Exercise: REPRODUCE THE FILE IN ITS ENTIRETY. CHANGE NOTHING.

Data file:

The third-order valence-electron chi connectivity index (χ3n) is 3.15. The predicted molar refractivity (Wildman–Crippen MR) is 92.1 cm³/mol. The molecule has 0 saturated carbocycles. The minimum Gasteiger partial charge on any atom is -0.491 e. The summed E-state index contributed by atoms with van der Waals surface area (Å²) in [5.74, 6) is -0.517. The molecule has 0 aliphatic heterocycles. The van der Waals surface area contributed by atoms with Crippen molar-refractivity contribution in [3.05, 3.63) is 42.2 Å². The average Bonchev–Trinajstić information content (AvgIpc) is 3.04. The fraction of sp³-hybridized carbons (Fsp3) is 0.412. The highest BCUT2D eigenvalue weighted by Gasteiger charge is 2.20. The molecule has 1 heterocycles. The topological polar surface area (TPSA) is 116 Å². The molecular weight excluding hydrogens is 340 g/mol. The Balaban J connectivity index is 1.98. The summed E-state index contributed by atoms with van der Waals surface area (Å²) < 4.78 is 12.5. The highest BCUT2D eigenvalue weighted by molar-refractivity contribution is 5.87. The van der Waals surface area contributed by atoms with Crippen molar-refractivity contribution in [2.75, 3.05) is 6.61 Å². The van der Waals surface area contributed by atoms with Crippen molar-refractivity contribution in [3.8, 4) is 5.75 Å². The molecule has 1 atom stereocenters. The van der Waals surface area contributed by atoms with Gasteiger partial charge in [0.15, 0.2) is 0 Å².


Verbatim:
The third-order valence-electron chi connectivity index (χ3n) is 3.15. The predicted molar refractivity (Wildman–Crippen MR) is 92.1 cm³/mol. The molecule has 0 saturated carbocycles. The minimum Gasteiger partial charge on any atom is -0.491 e. The summed E-state index contributed by atoms with van der Waals surface area (Å²) in [5.74, 6) is -0.517. The molecule has 0 aliphatic heterocycles. The van der Waals surface area contributed by atoms with Crippen molar-refractivity contribution in [3.05, 3.63) is 42.2 Å². The average Bonchev–Trinajstić information content (AvgIpc) is 3.04. The fraction of sp³-hybridized carbons (Fsp3) is 0.412. The highest BCUT2D eigenvalue weighted by Gasteiger charge is 2.20. The molecule has 1 heterocycles. The topological polar surface area (TPSA) is 116 Å². The molecular weight excluding hydrogens is 340 g/mol. The Balaban J connectivity index is 1.98. The summed E-state index contributed by atoms with van der Waals surface area (Å²) < 4.78 is 12.5. The highest BCUT2D eigenvalue weighted by molar-refractivity contribution is 5.87. The van der Waals surface area contributed by atoms with Crippen molar-refractivity contribution in [2.75, 3.05) is 6.61 Å². The van der Waals surface area contributed by atoms with Crippen molar-refractivity contribution in [3.8, 4) is 5.75 Å². The molecule has 1 atom stereocenters. The van der Waals surface area contributed by atoms with Gasteiger partial charge in [0.15, 0.2) is 0 Å².